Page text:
Hey there, time traveller!
This article was published 11/9/2011 (1809 days ago), so information in it may no longer be current.
This morning we celebrated the lives of the 343 in a ceremony outside Riverside Park on the shores of the Hudson River.
The FDNY members graciously thanked us before moving into a closed event for their members only. Today we will see the Statue of Liberty, a symbol of freedom and democracy, which on this day seems very fitting.
It has been an unforgettable night with many celebrations and events at almost every bar, church, and public open space. We have not slept much pushing through till this afternoon, when we can get some sleep and get ready for tonight.
Their were rumours that upward of 50 firefighters from the Midwest were arriving on the first train at Grand Central Station, so many of us wanted to greet them and celebrate their arrival. There are so many fire, police and EMS service members in Manhattan that stories of where everyone is are hard to decipher as truth or rumour. No firefighters arrived on the first train in, and at first we were disappointed, however a miraculous chance meeting changed my life forever.
As we walked up the stairs to leave we were identified by our Winnipeg and Calgary fire T-shirts by a middle-aged couple that asked if we were on the job. The man reached for my hand and as we shook he told me he and his wife were here to read the name of their son who died in 9/11. Mr. and Mrs. Crowther lost their son Welles in the South Tower collapse 10 years ago today.
Welles, a volunteer firefighter in Nyack, New York worked on the 102nd story of the south tower. His parents told a story of heroism that has been put together from survivor accounts of Welles' actions that day.
Welles Crowther entered the south tower stairwell no less than three times and is directly responsible for saving the lives of 15 people with many more remembering him shouting directions to get to the stairwell. Crowther reentered the building a fourth time with members of the FDNY and was never seen again.
Mrs. Crowther asked why were at Grand Central Station and I told her that we were here to greet the many firefighters that were to arrive on the same train as them. With no firefighters on the train we were going to head back to our hotel and get some rest before memorial events take place. She looked at her husband and said these men are the first firemen we have met today in New York, as she reached into her carry bag and pulled from it a brand new red bandanna for each of us.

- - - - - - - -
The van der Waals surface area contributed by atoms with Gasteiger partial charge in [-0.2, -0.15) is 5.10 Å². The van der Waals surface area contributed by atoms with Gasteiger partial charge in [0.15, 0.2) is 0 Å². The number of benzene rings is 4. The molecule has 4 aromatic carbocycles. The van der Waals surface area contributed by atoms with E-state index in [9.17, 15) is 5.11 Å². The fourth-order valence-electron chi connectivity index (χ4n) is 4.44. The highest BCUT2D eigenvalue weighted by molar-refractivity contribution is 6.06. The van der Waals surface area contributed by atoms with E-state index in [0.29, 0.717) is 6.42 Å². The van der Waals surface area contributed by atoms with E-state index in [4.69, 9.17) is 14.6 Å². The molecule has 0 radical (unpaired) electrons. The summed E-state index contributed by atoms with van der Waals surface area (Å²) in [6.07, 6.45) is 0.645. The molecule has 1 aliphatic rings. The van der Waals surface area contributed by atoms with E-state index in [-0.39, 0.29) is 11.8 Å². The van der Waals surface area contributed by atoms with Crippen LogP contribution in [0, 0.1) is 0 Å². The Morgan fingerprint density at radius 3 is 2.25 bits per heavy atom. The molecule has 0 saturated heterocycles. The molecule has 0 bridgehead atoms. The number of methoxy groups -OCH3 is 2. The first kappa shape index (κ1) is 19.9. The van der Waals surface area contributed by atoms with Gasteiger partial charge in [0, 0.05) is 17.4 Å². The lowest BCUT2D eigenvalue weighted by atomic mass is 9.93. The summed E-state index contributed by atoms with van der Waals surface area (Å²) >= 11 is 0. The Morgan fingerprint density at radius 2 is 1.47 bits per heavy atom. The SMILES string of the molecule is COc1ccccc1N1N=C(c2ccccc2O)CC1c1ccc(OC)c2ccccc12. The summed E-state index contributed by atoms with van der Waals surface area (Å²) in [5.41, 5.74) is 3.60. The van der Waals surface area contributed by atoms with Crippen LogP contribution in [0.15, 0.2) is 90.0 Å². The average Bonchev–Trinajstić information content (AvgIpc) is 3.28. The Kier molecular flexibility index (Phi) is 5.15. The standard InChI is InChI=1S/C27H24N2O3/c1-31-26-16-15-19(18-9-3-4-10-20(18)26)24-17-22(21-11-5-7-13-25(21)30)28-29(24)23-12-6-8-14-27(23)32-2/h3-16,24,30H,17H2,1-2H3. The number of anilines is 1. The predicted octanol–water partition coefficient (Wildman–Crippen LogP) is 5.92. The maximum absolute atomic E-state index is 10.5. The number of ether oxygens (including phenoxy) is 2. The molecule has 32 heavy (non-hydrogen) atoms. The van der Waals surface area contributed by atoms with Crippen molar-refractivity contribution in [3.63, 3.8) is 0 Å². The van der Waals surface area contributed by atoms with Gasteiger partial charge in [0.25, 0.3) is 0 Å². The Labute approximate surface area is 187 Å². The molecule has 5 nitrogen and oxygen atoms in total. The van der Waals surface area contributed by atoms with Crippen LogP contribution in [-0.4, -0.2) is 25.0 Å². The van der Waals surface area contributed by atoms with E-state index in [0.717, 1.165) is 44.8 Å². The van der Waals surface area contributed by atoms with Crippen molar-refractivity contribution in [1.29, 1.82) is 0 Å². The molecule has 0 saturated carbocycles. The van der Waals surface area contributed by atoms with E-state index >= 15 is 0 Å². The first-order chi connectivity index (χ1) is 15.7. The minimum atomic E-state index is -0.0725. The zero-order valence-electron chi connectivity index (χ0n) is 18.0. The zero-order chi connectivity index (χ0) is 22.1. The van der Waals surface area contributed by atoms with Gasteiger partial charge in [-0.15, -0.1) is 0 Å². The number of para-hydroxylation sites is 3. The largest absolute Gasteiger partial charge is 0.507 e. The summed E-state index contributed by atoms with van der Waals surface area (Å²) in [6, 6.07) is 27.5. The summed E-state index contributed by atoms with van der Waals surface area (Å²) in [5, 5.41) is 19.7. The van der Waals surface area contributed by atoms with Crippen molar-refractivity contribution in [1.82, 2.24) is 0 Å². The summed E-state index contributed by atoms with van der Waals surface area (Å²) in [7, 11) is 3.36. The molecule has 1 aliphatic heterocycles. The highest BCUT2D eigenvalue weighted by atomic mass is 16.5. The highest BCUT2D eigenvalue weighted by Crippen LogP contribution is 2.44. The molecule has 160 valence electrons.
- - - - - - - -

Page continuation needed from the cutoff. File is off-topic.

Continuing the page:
As the story goes, Welles had a red bandanna covering his mouth to ease his breathing from the toxic smoke from the jet fuel fire that was burning everywhere. The same prized bandanna given to him from his father as a child.
To honour their sons memory they travel to New York Every Sept. 11 to read his name and hand out red bandana to those who have done extraordinary things. The three of us were speechless; as I leaned forward to hug Mrs. Crowther she began to cry, and tell us more about the man who saved so many. I was truly honoured to accept the red bandana from the Crowther family in recognition of all of the Canadian firefighters that have reported for duty here on this 11th day of September.
We hugged and said our goodbyes, and as we left Grand Central Station and headed north to our hotel in midtown east Manhattan the sun was coming up and shining on the buildings. I can’t help but think something bigger happened in that grand foyer, and I will never forget this day for the rest of my life.